Tuesday, October 20, 2009

HAIKU2K: Answers to the year 2000, and some thoughts


This is probably what much of the world thought the first few minutes after New Zealand began 2000 on midnight, January 1st. Throughout the next 24 hours, anyone with access to anything broadcast would be relieved to know that both a) the world didn't explode, and b) the people most worried about the world exploding didn't actually bring that on!

With Y2K worries out of the way, Prince finally had to kiss goodbye to future mass royalties from his near-decade long time piece "1999" (and to a much lesser degree, the same with Pulp and their hit "Disco 2000")

But what next? Nothing seemed wrong in the first world.

"futuristic hymn
first track played even today
yay, napster 2K?"

#1: Radiohead "Everything In Its Right Place"
(from Kid A)

Everything seemed right in the music world, almost. Napster, a software program created by a student in Boston, was now allowing anyone in the world who was just computer-familiar to share digital files, primarily music files, in a peer-to-peer fashion. Radiohead's Kid A was likely the catalyst for many people navigating to Napster -- first through recent concert bootlegs, then Kid A itself shortly before its release. In spite of all the free acquisitions of the album, Kid A still debuted at #1 in several countries. In fairness, Capitol (US) and Parlaphone (UK) had each employed a subtle computer-centric publicity scheme for the single-less album which certainly allowed the album to succeed -- and that campaign very likely did not involve Napster.

That said, Napster and Kid A together was a tremendous symbiosis -- one that arguably threw down the gauntlet to challenge the notion of the cost and access to mainstream music. Curiously, no one in a position to lose big from this event seemed concerned or was ready to attack it, yet.

"Everything In Its Right Place", the lead track from Kid A, is a hymn to the freedom discovered in the latter. It's possible those opening chords were the most heard first chords in a digital music leak ever.

To say all seemed fine with mainstream R&B and hip hop as well is an understatement...

blockbuster hit for jet li
and her, r.i.p."

#2: Aaliyah "Try Again"
(from the Romeo Must Die soundtrack)

Above and underground, innovation in hip hop was accelerating, and merging with and keeping pace with the same happening with mainstream R&B. Producers like Timbaland, Organized Noise, and The Neptunes were just a snapshot of the list of people responsible for firing the rockets of their peers, their clients, and themselves to stardom.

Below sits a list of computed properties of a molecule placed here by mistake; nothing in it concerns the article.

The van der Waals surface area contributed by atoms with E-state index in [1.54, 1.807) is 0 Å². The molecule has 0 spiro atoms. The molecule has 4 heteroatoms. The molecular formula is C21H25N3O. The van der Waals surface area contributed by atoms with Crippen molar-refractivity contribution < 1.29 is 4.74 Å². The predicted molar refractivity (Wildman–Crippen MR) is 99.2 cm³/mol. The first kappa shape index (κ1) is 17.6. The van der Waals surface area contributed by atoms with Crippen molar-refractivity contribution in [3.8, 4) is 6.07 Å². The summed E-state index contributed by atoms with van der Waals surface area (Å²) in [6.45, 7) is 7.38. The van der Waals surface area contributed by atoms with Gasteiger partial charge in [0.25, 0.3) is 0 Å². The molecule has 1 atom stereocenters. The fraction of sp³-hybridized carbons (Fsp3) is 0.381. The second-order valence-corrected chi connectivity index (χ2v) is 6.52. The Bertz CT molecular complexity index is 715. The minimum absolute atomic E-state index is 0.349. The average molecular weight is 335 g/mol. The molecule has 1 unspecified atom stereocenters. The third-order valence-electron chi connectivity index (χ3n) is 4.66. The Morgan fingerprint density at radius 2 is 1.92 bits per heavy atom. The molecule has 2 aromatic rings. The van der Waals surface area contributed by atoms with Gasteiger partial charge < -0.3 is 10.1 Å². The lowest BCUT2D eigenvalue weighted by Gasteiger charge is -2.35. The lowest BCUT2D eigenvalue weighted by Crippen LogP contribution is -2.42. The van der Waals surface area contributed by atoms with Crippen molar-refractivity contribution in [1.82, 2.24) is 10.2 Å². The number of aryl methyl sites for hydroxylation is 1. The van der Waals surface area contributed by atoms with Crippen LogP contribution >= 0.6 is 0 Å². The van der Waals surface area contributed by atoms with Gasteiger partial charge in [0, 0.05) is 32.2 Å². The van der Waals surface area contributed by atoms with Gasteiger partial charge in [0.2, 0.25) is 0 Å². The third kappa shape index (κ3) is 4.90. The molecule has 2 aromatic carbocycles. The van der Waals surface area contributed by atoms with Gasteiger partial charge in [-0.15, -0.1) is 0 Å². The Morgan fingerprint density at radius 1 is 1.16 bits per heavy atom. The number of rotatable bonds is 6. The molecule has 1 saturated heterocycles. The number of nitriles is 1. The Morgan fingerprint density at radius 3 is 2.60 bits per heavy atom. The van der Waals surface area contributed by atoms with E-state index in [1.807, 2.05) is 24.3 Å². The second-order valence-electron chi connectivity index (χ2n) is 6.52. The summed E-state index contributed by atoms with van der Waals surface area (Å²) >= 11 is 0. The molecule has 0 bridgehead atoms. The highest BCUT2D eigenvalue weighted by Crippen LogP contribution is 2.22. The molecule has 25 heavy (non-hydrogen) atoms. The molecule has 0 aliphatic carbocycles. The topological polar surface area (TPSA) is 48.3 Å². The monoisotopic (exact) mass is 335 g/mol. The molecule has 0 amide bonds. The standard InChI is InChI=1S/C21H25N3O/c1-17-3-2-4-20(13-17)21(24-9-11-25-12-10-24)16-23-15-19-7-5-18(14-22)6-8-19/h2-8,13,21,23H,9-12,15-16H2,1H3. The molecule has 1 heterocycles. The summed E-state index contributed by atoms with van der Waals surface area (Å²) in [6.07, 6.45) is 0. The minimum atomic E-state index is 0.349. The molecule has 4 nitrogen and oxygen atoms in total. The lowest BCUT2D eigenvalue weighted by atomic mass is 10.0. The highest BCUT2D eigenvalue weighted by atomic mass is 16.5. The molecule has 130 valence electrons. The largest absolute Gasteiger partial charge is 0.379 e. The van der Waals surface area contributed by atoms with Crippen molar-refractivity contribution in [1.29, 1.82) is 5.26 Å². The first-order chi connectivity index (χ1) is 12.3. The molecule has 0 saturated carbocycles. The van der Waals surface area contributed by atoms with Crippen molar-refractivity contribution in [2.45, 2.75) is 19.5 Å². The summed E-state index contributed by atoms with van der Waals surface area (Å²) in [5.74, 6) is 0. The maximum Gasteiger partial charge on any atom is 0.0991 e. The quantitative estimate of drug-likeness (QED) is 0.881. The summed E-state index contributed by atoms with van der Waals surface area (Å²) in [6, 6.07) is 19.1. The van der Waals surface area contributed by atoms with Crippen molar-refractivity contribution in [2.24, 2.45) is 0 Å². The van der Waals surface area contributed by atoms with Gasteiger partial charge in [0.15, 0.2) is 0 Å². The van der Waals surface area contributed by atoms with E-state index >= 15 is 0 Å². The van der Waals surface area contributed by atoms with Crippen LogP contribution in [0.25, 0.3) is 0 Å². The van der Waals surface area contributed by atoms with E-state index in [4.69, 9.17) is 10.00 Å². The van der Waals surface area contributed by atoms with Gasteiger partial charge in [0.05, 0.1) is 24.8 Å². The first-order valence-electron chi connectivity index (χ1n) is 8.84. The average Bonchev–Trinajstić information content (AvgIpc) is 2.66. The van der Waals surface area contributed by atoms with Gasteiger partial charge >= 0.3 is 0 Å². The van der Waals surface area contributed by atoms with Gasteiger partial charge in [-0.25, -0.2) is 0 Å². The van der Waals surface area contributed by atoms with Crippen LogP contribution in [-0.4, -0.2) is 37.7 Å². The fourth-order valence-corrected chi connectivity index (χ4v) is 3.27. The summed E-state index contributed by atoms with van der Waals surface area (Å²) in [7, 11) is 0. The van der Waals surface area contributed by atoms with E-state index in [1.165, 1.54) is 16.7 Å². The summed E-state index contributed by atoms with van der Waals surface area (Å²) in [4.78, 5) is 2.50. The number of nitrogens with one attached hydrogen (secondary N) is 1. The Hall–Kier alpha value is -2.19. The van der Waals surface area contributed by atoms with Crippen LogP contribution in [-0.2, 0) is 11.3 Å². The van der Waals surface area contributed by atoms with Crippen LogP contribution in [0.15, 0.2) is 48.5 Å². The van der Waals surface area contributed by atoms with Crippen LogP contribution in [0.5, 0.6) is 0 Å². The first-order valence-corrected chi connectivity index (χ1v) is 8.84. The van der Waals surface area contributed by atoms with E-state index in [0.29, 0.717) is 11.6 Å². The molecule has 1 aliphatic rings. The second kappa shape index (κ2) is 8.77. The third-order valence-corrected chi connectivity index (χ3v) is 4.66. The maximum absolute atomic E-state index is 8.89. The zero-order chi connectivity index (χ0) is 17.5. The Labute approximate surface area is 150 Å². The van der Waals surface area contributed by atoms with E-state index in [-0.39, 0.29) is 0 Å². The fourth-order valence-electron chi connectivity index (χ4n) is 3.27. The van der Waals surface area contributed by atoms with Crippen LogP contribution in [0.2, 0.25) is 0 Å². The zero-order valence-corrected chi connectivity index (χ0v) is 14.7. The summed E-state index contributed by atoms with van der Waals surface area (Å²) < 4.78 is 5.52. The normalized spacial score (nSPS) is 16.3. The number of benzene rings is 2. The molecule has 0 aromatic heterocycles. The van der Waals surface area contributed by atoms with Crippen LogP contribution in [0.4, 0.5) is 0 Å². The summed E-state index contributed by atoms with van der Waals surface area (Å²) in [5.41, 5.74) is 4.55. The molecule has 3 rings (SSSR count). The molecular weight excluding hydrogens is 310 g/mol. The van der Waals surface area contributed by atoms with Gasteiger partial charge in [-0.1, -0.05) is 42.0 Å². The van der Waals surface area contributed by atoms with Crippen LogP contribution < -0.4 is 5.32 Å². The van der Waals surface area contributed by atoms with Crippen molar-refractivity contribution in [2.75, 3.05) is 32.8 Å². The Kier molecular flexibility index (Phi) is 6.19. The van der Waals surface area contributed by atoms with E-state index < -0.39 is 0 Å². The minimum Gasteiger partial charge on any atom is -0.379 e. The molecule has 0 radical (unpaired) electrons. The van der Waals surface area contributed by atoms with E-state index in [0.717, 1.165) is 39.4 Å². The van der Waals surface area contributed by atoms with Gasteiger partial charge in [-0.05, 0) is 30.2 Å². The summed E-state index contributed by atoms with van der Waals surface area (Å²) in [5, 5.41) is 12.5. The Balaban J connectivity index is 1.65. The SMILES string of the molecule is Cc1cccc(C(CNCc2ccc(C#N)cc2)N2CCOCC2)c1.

Aaliyah, at this time, was among the biggest stars of this renaissance. "Try Again", her hit from the Romeo Must Die soundtrack, was the first song to top Billboard 100 on airplay alone.

Independent/college rock seemed just fine as well. Artists and labels were obviously paying attention to this whole "mp3" explosion. Many artists would offer promotional or exclusive tracks on their respective dot coms.

"sparse sailing slow jams
san diego side project
web site download track"

#3: Pinback "Messenger"
(originally available for download from pinback.com, released "officially" in 2007 on compilation Nautical Antiques)

Sure, Pinback were one of a gazillion bands who released exclusive mp3-only tracks on their site, like "Messenger." As for their music, perhaps Pinback and their fans didn't realize it, but "indie rock" was showing signs, subconscious or not, of the mainstream R&B renaissance occurring around them. Their s/t debut album blew up with partial thanks to store play in Urban Outfitters. And though Pinback was mostly home recorded, that album shared enough similarities with the sparse slow jams of that time such that they could comfortably fit in a playlist dominated by mainstream pop songs.

Pinback were hardly the only band that could home record an album with such few degrees away from mainstream production. Technology was accelerating such that home recording as a permanent and affordable recording solution was showing a light at the end of that tunnel.

The fire for pop groups for girls was flaming out. The Spice Girls broke up. While Backstreet Boys and N'Sync were doing better than ever, their omnipresence was fueling one major demographic's ire: the hard rock fans.

Grunge had long become a joke already, but it had only been years since groups Soundgarden, Alice In Chains, and Stone Temple Pilots were a big deal.

Not much was untouched by the late 90s hip hop monolith, including aspiring hard rock artists.

"blend rock, rap, despair